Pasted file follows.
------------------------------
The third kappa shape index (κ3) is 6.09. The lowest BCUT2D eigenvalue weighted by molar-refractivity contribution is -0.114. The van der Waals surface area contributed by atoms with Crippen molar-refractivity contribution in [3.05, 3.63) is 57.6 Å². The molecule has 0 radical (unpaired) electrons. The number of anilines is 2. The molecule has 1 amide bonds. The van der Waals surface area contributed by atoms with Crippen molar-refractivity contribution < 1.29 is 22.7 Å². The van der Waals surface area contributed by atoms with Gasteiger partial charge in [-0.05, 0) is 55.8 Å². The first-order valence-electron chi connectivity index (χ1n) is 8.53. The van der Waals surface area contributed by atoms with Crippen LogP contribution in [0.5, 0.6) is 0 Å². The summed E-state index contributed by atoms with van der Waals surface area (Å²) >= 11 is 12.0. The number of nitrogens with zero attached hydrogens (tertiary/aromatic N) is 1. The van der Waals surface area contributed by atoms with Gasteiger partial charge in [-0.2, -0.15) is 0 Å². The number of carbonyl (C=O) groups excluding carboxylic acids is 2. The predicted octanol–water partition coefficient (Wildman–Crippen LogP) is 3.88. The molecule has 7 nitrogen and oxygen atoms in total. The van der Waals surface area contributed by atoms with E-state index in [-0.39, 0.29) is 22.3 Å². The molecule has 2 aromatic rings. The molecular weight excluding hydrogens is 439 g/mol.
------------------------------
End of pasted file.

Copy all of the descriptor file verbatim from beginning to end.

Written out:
The third kappa shape index (κ3) is 6.09. The lowest BCUT2D eigenvalue weighted by molar-refractivity contribution is -0.114. The van der Waals surface area contributed by atoms with Crippen molar-refractivity contribution in [3.05, 3.63) is 57.6 Å². The molecule has 0 radical (unpaired) electrons. The number of anilines is 2. The molecule has 1 amide bonds. The van der Waals surface area contributed by atoms with Crippen molar-refractivity contribution < 1.29 is 22.7 Å². The van der Waals surface area contributed by atoms with Gasteiger partial charge in [-0.05, 0) is 55.8 Å². The first-order valence-electron chi connectivity index (χ1n) is 8.53. The van der Waals surface area contributed by atoms with Crippen LogP contribution in [0.5, 0.6) is 0 Å². The summed E-state index contributed by atoms with van der Waals surface area (Å²) >= 11 is 12.0. The number of nitrogens with zero attached hydrogens (tertiary/aromatic N) is 1. The van der Waals surface area contributed by atoms with Gasteiger partial charge in [-0.2, -0.15) is 0 Å². The number of carbonyl (C=O) groups excluding carboxylic acids is 2. The predicted octanol–water partition coefficient (Wildman–Crippen LogP) is 3.88. The molecule has 7 nitrogen and oxygen atoms in total. The van der Waals surface area contributed by atoms with E-state index in [-0.39, 0.29) is 22.3 Å². The molecule has 2 aromatic rings. The molecular weight excluding hydrogens is 439 g/mol.